A mountain of lawsuits filed against the university say that a teenage gymnast reported Nassar's disturbing procedures to coach Kathie Klages in 1997 but that no action was taken against him.
"Had MSU handled those reports of sexual assault properly in 1997 we wouldn't have have 93 victims coming forward to speak," Denhollander said.
Klages also defended Nassar to MSU gymnasts after the Indianapolis Star uncovered two complaints against him in August 2016, and she asked the college students to sign a card for him while he was suspended.
The university has asked for the dismissal of lawsuits by Nassar's accusers, contending that as a government entity it has immunity and arguing that anyone who received complaints over the years was not Nassar's supervisor and thus not the right person to take action.
"They don't deny that four young women had complained in graphic detail about Larry's procedure," Denhollander said. "What they say is they didn't complain to the proper people."
MSU has said that it cannot comment on pending litigation but that an attorney it hired to investigate reported that "the evidence will show that no MSU official believed that Nassar committed sexual abuse prior to newspaper reports in the summer of 2016."
There have been calls for President Lou Anna Simon to step down, and Michigan Attorney General Bill Schuette, who is running for governor, may launch an investigation to determine whether any university personnel beyond Nassar bear criminal responsibility.
USA Gymnastics, meanwhile, has come under fire from some its biggest stars — Raisman and Maroney among them, who say that after they told a private investigator about their sessions with Nassar, the organization tried to keep them quiet.
The group's president, Steve Penny, was forced out last yearbecause of the handling of the Nassar allegations and other sexual abuse cases, but some have demanded a complete housecleaning of leadership.
USA Gymnastics has beefed up its protocols for handling misconduct complaints, but it has also hit back at criticism from its Olympic alumnae and tried to shift blame to the FBI, which was called in to investigate to Nassar.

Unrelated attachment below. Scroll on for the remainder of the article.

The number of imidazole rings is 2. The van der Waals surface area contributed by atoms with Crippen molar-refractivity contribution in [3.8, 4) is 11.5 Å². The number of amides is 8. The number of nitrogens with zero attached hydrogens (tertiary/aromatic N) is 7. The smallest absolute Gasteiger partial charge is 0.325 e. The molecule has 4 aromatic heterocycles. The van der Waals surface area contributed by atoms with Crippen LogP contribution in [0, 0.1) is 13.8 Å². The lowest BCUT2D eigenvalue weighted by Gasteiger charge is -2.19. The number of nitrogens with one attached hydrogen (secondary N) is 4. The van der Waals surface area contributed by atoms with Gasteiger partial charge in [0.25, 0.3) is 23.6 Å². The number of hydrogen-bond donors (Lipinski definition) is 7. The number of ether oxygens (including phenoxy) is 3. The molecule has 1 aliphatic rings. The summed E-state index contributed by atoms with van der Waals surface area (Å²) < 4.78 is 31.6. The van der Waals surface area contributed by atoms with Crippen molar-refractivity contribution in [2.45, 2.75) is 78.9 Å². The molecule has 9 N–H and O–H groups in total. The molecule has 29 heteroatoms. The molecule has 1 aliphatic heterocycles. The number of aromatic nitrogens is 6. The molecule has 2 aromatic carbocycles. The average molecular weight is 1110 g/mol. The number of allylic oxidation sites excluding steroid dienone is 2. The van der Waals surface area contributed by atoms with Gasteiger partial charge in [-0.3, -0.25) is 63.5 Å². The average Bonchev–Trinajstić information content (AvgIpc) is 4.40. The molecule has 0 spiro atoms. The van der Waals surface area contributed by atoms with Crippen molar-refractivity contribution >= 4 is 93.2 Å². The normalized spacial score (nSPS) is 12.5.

In a statement Monday night, USA Gymnastics said it was "absolutely heartbroken, sorry and angry that Simone Biles or any of our athletes have been harmed by the horrific acts of Larry Nassar."
Nassar's plea deal in Ingham County calls for him to get up to 40 years in prison. He faces another sentencing for three sexual assault victims in Eaton County, and he's already been sentenced to 60 years in federal prison for possession of child pornography.
The victim statements won't change the fact that Nassar is likely to spend the rest of his life behind bars, but the hearing will provide a platform for girls and women to tell their stories for the first time — now in the midst of the #metoo movement.
"It's important that the message of not just the consequences of sexual abuse but the consequences of enabling sexual abuse are heard loud and clear," Denhollander said.
"Every time something like this happens, the question is what can we do better, how can we prevent it? And we have one of the best examples here of what we could have done better and how it could have been prevented here. And if we don't learn from this example, the cycle will just continue."